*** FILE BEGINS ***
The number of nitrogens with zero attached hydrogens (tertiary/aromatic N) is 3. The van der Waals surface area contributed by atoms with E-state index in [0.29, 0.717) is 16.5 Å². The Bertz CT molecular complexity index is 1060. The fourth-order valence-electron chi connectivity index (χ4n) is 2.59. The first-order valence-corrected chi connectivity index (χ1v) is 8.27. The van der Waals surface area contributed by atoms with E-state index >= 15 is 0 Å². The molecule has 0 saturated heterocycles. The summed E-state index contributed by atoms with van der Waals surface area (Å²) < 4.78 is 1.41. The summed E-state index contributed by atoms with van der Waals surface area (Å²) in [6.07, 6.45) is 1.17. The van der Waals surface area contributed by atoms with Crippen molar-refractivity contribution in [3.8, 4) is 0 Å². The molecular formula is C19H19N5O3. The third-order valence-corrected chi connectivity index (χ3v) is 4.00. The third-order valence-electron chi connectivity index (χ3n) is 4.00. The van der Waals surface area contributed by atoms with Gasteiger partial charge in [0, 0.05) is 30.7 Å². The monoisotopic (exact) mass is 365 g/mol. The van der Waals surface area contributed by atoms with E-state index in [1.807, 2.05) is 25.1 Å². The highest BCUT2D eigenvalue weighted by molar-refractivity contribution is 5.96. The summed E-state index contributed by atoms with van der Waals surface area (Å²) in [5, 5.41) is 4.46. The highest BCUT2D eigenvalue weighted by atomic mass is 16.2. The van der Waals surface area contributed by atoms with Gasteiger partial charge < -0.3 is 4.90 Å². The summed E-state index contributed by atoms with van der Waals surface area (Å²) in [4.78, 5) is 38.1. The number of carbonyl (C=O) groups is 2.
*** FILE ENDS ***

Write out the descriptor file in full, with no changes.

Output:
The number of nitrogens with zero attached hydrogens (tertiary/aromatic N) is 3. The van der Waals surface area contributed by atoms with E-state index in [0.29, 0.717) is 16.5 Å². The Bertz CT molecular complexity index is 1060. The fourth-order valence-electron chi connectivity index (χ4n) is 2.59. The first-order valence-corrected chi connectivity index (χ1v) is 8.27. The van der Waals surface area contributed by atoms with E-state index >= 15 is 0 Å². The molecule has 0 saturated heterocycles. The summed E-state index contributed by atoms with van der Waals surface area (Å²) < 4.78 is 1.41. The summed E-state index contributed by atoms with van der Waals surface area (Å²) in [6.07, 6.45) is 1.17. The van der Waals surface area contributed by atoms with Crippen molar-refractivity contribution in [3.8, 4) is 0 Å². The molecular formula is C19H19N5O3. The third-order valence-corrected chi connectivity index (χ3v) is 4.00. The third-order valence-electron chi connectivity index (χ3n) is 4.00. The van der Waals surface area contributed by atoms with Gasteiger partial charge in [0, 0.05) is 30.7 Å². The monoisotopic (exact) mass is 365 g/mol. The van der Waals surface area contributed by atoms with E-state index in [1.807, 2.05) is 25.1 Å². The highest BCUT2D eigenvalue weighted by molar-refractivity contribution is 5.96. The summed E-state index contributed by atoms with van der Waals surface area (Å²) in [5, 5.41) is 4.46. The highest BCUT2D eigenvalue weighted by atomic mass is 16.2. The van der Waals surface area contributed by atoms with Gasteiger partial charge < -0.3 is 4.90 Å². The summed E-state index contributed by atoms with van der Waals surface area (Å²) in [4.78, 5) is 38.1. The number of carbonyl (C=O) groups is 2.